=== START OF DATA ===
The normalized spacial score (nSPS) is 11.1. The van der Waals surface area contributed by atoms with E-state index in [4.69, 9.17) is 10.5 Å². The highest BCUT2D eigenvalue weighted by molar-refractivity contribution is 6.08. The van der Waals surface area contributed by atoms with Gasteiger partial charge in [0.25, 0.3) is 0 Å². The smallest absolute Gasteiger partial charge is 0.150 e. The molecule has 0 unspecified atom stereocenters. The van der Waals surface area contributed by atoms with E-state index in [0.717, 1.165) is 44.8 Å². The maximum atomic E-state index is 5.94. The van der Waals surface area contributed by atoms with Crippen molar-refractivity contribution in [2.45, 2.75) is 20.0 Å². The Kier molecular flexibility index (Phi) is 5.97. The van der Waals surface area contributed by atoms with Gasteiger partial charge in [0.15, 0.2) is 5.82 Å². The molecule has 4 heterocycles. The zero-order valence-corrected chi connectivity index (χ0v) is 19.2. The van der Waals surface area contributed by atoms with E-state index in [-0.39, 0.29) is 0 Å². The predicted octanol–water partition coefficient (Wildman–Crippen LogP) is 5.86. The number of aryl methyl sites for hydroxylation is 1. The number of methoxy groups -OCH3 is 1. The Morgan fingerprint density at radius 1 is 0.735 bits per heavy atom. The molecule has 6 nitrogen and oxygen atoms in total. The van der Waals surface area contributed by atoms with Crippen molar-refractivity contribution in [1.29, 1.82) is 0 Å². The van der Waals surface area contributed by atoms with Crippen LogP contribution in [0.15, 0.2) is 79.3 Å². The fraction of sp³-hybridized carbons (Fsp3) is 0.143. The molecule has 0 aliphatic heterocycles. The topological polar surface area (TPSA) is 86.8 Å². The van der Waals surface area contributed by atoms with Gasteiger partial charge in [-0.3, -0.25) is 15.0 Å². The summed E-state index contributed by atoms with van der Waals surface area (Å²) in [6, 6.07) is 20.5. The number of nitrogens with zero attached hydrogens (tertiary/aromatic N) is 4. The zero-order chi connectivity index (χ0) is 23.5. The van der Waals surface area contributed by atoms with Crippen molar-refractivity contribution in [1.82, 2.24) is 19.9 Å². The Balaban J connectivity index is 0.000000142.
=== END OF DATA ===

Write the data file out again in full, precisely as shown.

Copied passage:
The normalized spacial score (nSPS) is 11.1. The van der Waals surface area contributed by atoms with E-state index in [4.69, 9.17) is 10.5 Å². The highest BCUT2D eigenvalue weighted by molar-refractivity contribution is 6.08. The van der Waals surface area contributed by atoms with Gasteiger partial charge in [0.25, 0.3) is 0 Å². The smallest absolute Gasteiger partial charge is 0.150 e. The molecule has 0 unspecified atom stereocenters. The van der Waals surface area contributed by atoms with E-state index in [0.717, 1.165) is 44.8 Å². The maximum atomic E-state index is 5.94. The van der Waals surface area contributed by atoms with Crippen molar-refractivity contribution in [2.45, 2.75) is 20.0 Å². The Kier molecular flexibility index (Phi) is 5.97. The van der Waals surface area contributed by atoms with Gasteiger partial charge in [0.15, 0.2) is 5.82 Å². The molecule has 4 heterocycles. The zero-order valence-corrected chi connectivity index (χ0v) is 19.2. The van der Waals surface area contributed by atoms with E-state index in [-0.39, 0.29) is 0 Å². The predicted octanol–water partition coefficient (Wildman–Crippen LogP) is 5.86. The number of aryl methyl sites for hydroxylation is 1. The number of methoxy groups -OCH3 is 1. The Morgan fingerprint density at radius 1 is 0.735 bits per heavy atom. The molecule has 6 nitrogen and oxygen atoms in total. The van der Waals surface area contributed by atoms with Crippen molar-refractivity contribution in [1.29, 1.82) is 0 Å². The van der Waals surface area contributed by atoms with Crippen LogP contribution in [0.15, 0.2) is 79.3 Å². The fraction of sp³-hybridized carbons (Fsp3) is 0.143. The molecule has 0 aliphatic heterocycles. The topological polar surface area (TPSA) is 86.8 Å². The van der Waals surface area contributed by atoms with Gasteiger partial charge in [-0.3, -0.25) is 15.0 Å². The summed E-state index contributed by atoms with van der Waals surface area (Å²) in [6, 6.07) is 20.5. The number of nitrogens with zero attached hydrogens (tertiary/aromatic N) is 4. The zero-order chi connectivity index (χ0) is 23.5. The van der Waals surface area contributed by atoms with Crippen molar-refractivity contribution in [1.82, 2.24) is 19.9 Å². The Balaban J connectivity index is 0.000000142.